Encyclopedia of African Literature

By Simon Gikandi | Go to book overview

C

Camara, Sory

b. Guinea

anthropologist and writer

A critic and scholar from Guinea, Sory Camara is known for his studies of Malinké oral tradition and performances (see oral literature and performance). His most prominent works in this regard include Gens de la parole essais sur la condition et le rôle des griots dans la société Malinké (The Keepers of Speech: Status and Function of the Griots in Malinke Society) (1976); his doctorate Paroles de nuit (Words of Night) (1978); and Grain de vision: Afrique noire, drame et liturgie (Speck of Vision: Black Africa, Drama and Liturgy) (1994).


Further reading
Camara. S. (1994) "Field of Life, Sowing of Speech, Harvest of Acts," Oral Tradition 9, 1:23-59.

JEAN-MARIE VOLET


Campbell, Roy

b. 1901, Natal, South Africa; d. 1957, Portugal

poet and translator

The South African poet and translator Roy Campbell is perhaps the most controversial writer to have come from the region, often associated with extreme political views during his lifetime and out of place as much in the cultural establishment associated with English-speaking white South Africans as he was in the London of his exile, the Bloomsbury group, and its literary circles. Campbell left South Africa at the age of 17 and lived as a bohemian in London in the 1920s. He published his first major work, a long poem called The Flaming Terrapin, in 1924 at the age of 23. Returning to South Africa in 1924 Campbell tried to establish relationships with some of the major white writers in the region, most notably Alan Paton and William Plomer , but he soon fell out with many of his associates and returned to London. He was ostracized from English literary circles after the publication of The Georgiad (1931), a savage satire (in verse) on English literary culture. Campbell eventually moved to Spain and converted to Catholicism, becoming a strong supporter of General Francisco Franco and the Fascist forces during the Spanish civil war. Because of his extreme views on controversial social and racial issues, Campbell's politics has tended to overshadow some of his major literary contributions, including the powerful lyrical poems collected in Adamastor (1930), considered to be his best work. Campbell was strongly influenced by English poets, especially the Romantics, and his long poems reflect the influence of Dryden and Pope, but what made his best works memorable was his ability to use established forms of verse to represent the African landscapes of his youth and imagination. In spite of what have been considered by some to be his racist views, the main poems in Adamastor reflect Campbell's moving sense of the African landscape and his ability to fashion a language that would capture the rhythms of nature.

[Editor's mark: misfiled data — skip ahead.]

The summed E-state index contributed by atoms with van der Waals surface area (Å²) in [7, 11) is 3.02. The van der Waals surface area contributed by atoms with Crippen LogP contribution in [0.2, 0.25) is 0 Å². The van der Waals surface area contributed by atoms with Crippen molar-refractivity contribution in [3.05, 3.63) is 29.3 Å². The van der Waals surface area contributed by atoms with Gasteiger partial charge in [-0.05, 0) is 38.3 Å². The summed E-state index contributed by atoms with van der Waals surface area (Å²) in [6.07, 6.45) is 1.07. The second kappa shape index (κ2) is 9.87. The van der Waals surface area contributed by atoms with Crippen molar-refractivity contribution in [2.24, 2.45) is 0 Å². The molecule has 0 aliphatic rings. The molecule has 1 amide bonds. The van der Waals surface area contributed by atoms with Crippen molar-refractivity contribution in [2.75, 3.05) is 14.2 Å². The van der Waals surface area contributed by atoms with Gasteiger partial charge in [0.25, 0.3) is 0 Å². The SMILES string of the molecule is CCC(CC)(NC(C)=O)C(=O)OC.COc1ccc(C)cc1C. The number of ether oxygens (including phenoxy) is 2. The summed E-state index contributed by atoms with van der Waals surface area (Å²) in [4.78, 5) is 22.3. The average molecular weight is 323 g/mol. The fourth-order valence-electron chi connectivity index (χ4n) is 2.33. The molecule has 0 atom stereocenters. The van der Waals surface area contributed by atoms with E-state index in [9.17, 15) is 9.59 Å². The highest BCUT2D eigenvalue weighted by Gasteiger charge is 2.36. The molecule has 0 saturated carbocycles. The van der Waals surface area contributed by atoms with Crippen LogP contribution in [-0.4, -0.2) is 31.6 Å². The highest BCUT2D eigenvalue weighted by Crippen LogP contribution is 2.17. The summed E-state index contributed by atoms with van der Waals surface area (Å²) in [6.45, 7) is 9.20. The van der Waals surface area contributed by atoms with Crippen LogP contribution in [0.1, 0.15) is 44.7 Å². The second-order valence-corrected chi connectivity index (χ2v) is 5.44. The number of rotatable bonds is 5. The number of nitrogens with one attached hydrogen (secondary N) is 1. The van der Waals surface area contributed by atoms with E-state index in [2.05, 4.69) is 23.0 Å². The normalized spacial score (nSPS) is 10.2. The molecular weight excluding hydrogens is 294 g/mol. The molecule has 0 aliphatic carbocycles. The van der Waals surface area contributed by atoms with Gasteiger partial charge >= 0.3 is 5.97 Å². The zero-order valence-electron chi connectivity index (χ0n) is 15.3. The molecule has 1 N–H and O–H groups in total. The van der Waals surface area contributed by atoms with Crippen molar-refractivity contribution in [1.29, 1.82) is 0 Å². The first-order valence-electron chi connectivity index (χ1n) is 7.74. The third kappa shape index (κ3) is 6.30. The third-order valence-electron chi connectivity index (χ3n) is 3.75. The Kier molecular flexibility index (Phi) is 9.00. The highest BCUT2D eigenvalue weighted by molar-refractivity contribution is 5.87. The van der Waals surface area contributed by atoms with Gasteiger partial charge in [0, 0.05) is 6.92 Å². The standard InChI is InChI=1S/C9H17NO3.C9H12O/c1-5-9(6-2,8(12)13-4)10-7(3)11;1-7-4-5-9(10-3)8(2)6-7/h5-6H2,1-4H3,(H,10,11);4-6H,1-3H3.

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Encyclopedia of African Literature
Table of contents

Table of contents

  • Title Page iii
  • Contents v
  • Editorial Team vi
  • Introduction xi
  • Acknowledgements xv
  • A 1
  • B 43
  • C 87
  • D 131
  • E 158
  • F 181
  • G 198
  • H 214
  • I 232
  • J 247
  • K 253
  • L 275
  • M 302
  • N 353
  • O 402
  • P 430
  • R 453
  • S 469
  • T 529
  • U 541
  • V 544
  • W 560
  • X 577
  • Y 578
  • Z 583
  • Index 588
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